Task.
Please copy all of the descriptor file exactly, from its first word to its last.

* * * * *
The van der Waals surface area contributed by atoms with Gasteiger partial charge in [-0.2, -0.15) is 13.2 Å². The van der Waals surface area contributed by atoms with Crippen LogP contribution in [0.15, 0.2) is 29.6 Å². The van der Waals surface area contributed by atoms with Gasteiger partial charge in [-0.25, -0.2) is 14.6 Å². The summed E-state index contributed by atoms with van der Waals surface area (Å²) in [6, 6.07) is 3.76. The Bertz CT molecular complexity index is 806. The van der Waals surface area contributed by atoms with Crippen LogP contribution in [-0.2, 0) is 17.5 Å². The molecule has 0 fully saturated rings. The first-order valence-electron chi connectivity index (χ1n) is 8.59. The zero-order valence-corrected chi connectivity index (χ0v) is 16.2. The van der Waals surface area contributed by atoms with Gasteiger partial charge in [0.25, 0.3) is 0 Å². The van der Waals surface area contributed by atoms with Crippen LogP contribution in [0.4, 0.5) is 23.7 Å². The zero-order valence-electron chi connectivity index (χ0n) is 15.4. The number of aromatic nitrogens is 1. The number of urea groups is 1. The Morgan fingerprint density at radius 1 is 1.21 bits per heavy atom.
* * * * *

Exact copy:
The van der Waals surface area contributed by atoms with Gasteiger partial charge in [-0.2, -0.15) is 13.2 Å². The van der Waals surface area contributed by atoms with Crippen LogP contribution in [0.15, 0.2) is 29.6 Å². The van der Waals surface area contributed by atoms with Gasteiger partial charge in [-0.25, -0.2) is 14.6 Å². The summed E-state index contributed by atoms with van der Waals surface area (Å²) in [6, 6.07) is 3.76. The Bertz CT molecular complexity index is 806. The van der Waals surface area contributed by atoms with Crippen LogP contribution in [-0.2, 0) is 17.5 Å². The molecule has 0 fully saturated rings. The first-order valence-electron chi connectivity index (χ1n) is 8.59. The zero-order valence-corrected chi connectivity index (χ0v) is 16.2. The van der Waals surface area contributed by atoms with Gasteiger partial charge in [0.25, 0.3) is 0 Å². The van der Waals surface area contributed by atoms with Crippen LogP contribution in [0.4, 0.5) is 23.7 Å². The zero-order valence-electron chi connectivity index (χ0n) is 15.4. The number of aromatic nitrogens is 1. The number of urea groups is 1. The Morgan fingerprint density at radius 1 is 1.21 bits per heavy atom.